Technologies for all Sectors of the Economy
There is no single solution to climate change — The IPCC concludes that no single economically and technologically feasible solution would, on its own, suffice for reducing greenhouse gas emissions from different sectors. At the same time, it is clear is that coordinated action at the international level is needed to harness the full effect of clean technologies and energy efficiency.
— US$ 20 trillion is expected to be invested in upgrading global energy infrastructure from now until 2030 to meet rising demand, which will grow by about 60 per cent in that time according to the International Energy Agency and the additional cost of altering these investments in order to reduce greenhouse gas emissions is estimated to range from negligible to an increase of 5-10 per cent. The way in which these energy needs are met will determine whether climate change will remain manageable. Mitigation efforts over the next two to three decades will determine to a large extent the long-term global mean temperature increase and the corresponding climate change impacts that can be avoided.
- The wide deployment of climate-friendly technologies is critical. Existing clean technologies need to be rapidly adopted by the private sector and deployed widely, including through technological cooperation between industrialized and developing countries. Addressing climate change will, however, require continuous improvement through innovation and the development of new technologies.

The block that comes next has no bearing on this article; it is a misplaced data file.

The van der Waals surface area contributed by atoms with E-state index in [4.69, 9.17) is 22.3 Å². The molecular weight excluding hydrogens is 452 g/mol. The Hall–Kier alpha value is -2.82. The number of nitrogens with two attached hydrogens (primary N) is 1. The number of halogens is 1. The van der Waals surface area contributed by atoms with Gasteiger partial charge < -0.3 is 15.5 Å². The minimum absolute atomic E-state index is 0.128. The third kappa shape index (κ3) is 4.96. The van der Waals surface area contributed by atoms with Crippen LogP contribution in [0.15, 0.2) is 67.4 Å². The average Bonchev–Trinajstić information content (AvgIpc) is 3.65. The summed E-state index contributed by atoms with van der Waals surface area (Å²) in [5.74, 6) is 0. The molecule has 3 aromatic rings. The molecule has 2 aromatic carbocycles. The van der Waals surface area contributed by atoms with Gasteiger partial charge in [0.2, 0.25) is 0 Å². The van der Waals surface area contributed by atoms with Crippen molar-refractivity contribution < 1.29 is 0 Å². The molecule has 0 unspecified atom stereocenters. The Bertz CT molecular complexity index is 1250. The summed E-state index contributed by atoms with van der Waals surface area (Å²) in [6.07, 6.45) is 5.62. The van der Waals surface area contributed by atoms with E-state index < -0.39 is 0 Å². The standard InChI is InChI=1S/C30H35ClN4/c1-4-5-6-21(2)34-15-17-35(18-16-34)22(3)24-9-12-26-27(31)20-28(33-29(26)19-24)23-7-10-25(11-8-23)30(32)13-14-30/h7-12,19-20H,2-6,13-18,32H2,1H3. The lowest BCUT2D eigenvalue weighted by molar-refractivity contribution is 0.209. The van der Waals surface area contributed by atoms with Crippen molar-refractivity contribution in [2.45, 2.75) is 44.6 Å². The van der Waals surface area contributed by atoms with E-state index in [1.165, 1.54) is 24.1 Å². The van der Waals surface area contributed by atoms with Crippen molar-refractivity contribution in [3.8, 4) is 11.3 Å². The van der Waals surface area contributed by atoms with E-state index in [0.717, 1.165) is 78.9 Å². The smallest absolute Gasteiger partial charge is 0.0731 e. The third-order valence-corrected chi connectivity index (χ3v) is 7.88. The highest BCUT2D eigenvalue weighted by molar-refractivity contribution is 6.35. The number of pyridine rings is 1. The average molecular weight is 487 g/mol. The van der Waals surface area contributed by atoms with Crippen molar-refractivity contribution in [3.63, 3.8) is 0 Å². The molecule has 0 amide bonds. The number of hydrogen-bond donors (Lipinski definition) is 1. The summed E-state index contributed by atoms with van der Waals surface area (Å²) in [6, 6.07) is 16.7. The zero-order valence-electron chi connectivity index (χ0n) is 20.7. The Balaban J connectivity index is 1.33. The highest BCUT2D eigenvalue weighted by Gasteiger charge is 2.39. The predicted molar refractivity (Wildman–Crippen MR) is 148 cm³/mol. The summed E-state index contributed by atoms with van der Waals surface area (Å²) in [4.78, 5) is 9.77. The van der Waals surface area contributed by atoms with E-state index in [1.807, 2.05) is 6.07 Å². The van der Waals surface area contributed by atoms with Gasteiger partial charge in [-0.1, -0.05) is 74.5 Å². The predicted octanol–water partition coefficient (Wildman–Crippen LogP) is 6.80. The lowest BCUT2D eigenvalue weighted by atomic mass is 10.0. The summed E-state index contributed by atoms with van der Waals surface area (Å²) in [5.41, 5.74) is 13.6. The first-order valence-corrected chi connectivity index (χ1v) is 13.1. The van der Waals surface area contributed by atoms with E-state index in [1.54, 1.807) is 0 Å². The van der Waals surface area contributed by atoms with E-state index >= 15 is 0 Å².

- Cleaner technologies and energy efficiency can provide win-win solutions, allowing economic growth and the fight against climate change to proceed hand in hand. With the continued dominant role of fossil fuels in the global energy mix, energy efficiency, cleaner fossil fuel and carbon capture and storage technologies are needed to allow their continued use without jeopardizing climate change objectives.
- Renewable energy can help. According to UNEP and New Energy Finance, sustainable energy investment has increased markedly over the past couple of years, with wind, solar and biofuels attracting the highest levels of investment. This reflects technology maturity, policy incentives and investor appetite. Investor appetite suggests that existing technology is ready for scale-up and that renewable energy can become a larger part of the energy mix without waiting for further technology development.
- To fully meet the mitigation challenge across the globe, such a scale-up needs to be promoted and the further diffusion of technologies needs to be supported, including through enhanced cooperation between industrialized and developing countries. For this to happen, governments need to further concretize and support a market-friendly, clear and predictable playing field for private investors.
- Governments need to promote a range of energy options — These could include encouraging natural gas over more carbon-intensive fossil fuels as well as mature renewable energy technologies such as large hydro, biomass combustion and geothermal. Other renewable sources include solar assisted air conditioning, wave power and nanotechnology solar cells, although they all still require more technological or commercial development. Yet another option could be carbon capture and storage technology, which involves capturing carbon dioxide before it can be emitted into the atmosphere, transporting it to a secure location, and isolating it from the atmosphere, for example by storing it in a geological formation.